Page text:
Warner School of Education at the University of Rochester logo in the print header
Page link printed 05/26/2018


7/7/2009

Emerging Science Educators Use Power of Blogging to Engage Differently in Their Professional Practice

Prior to going back to school to become a high school chemistry teacher, Christopher Young worked in the Internet industry for more than a decade. He knew about blogs and followed them frequently, but as a multimedia designer he never thought he had a need for a blog, nor did he think he’d ever have anything to say in one. Today, he is one of 14 graduate students in the Warner School’s science teacher preparation program who blog regularly about classroom and student teaching experiences on their way to becoming science teachers.

“It was interesting to have blogging be a requirement of the program because I found that I had plenty to say once I started my graduate study here at Warner,” says Young who will complete the 15-month master’s program this fall. “And it has since become a very useful tool for communicating with others in my cohort.” 

Preservice teachers in the program have found that they continue to boost their confidence in both science education and in teaching as they share knowledge and make time for thoughtful, meaningful, and engaging conversations in the profession.

Students in the program are required to blog at least weekly about something that was significant to their professional growth. April Luehmann, an associate professor who directs the science teacher preparation program at Warner, says that these experiences can be as non-traditional as a student attending a yoga class for the first time and using his or her discomfort to empathize with how their high school students, who don’t see themselves as scientists, enter the classroom for the first time.

Young, who shares his own personal experiences of teaching and experiments with visual design and technology in his blog, enjoys sharing anecdotal notes around what takes place in his classroom.

“People enjoy hearing about embarrassing things that happen or really cool things that work out well in the classroom,” he explains. “And when you have a challenging day, it’s nice to write or vent about it and then have people commiserate.”

Blogs have become a growing trend in the teaching profession, but it’s difficult to pinpoint the number of teachers who maintain a blog. According to U.S. News & World Report, Technorati.com, a blog-tracking site, counts 6,046 blogs with teacher “tags,” but that does not mean a teacher is behind each one of these.  

“Blogging, which positions teachers as producers—not just consumers—of knowledge, can shake up traditional classroom interactions and relationships,” explains Luehmann. “Because blogging is public and invites a broader audience beyond the classroom and school, it gives new professionals a venue to engage in larger conversations about science education. It’s a place where they can seek outside opinions, share resources they find valuable, and actively advocate for the kind of science education they feel is needed.”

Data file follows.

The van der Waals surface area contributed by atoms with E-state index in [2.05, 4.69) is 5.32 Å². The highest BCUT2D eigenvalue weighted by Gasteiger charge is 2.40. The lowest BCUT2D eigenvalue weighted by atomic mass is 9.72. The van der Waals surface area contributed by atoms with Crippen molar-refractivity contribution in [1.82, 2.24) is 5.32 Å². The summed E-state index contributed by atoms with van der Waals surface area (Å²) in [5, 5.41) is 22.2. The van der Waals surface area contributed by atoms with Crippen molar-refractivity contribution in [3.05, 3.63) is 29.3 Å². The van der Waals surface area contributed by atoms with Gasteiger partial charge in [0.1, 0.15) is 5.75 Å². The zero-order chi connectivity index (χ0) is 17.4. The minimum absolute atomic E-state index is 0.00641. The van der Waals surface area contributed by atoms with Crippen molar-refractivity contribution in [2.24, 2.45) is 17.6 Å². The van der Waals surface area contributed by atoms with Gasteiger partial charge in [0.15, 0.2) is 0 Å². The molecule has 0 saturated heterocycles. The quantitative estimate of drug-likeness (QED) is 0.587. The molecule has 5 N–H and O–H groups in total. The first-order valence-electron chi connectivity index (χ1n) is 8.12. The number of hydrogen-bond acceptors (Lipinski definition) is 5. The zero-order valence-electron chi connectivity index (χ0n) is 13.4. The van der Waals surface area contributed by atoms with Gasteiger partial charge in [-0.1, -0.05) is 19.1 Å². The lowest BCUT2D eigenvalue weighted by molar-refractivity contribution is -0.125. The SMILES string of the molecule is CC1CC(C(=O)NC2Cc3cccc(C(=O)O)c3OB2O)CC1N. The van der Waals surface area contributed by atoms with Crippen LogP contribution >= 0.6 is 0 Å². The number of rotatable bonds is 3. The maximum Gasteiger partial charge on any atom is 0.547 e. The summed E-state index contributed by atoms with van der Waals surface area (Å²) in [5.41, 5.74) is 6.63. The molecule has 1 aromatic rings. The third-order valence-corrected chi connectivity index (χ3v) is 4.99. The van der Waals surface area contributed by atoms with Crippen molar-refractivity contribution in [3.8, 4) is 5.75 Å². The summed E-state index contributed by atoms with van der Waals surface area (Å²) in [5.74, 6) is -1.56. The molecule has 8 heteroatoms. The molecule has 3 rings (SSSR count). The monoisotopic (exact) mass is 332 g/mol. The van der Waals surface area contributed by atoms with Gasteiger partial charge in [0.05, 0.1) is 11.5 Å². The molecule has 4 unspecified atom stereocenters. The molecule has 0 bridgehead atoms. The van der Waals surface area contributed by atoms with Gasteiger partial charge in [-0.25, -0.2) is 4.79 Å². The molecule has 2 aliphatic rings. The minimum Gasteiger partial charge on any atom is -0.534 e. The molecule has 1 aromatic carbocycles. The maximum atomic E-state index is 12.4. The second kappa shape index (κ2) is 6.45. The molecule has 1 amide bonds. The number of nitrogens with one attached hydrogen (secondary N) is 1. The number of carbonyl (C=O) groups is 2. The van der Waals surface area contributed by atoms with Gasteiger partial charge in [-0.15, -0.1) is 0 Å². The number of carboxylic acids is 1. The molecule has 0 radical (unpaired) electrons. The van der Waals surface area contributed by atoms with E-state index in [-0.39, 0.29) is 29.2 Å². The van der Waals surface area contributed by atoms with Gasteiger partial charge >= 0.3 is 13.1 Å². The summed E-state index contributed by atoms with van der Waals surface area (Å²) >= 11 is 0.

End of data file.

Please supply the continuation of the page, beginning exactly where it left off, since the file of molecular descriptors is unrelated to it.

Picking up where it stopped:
Suzanne Kirsche, who recently received her bachelor’s degree in biology from the University of Rochester, says that blogging forces her and others in her cohort to do a certain amount of reflection about things they learn in class and in their student teaching placements that they probably wouldn’t have done otherwise without the blog there.

“As graduate students, we get so busy and caught up with what we have to do and it’s easy to not take a minute to reflect on what we’re doing,” she says. “I think it’s really important because for me I like to pause every once in a while and think, okay, this is what I’m doing and this is where I am. It gives me a chance to reflect on what I’ve accomplished so far and to think about what I can do better from here on out.”

Luehmann explains that blogging gives preservice science teachers, who are immersed in challenging science teaching experiences, the space and opportunity to figure out what meaning these experiences hold for them. “This reflection is core to supporting the learning and development of an inquiry-minded science teacher,” she says.

Kirsche also realizes the importance of and value in taking time to read about what others in her cohort are doing. “It’s a really great way to communicate with everyone and stay current with what others are doing because with 14 of us you don’t always know what everyone is working on,” she adds. “They might be doing a really neat project in class that inspires you or they might have resources or contacts that can help you with your own teaching, so we share resources a lot that way too.”

Kirsche hopes to keep her blogging practice alive once she is out in the field working as a science teacher.

“Ideally, I would like my blog to be a resource for new teachers to come and look at, and as it evolves I see it maybe becoming a place where there are resources for educators. We can talk about some of the stuff that there just isn’t time for or the inclination to talk about during the school day,” Kirsche adds. 

To view Chris Young’s blog, visit http://getrealscience.com/teacherchrisy/ and to view Suzanne Kirsche’s blog, visit http://getrealscience.com/teachersuzannek/.

 

 

Tags: April Luehmann, science, science education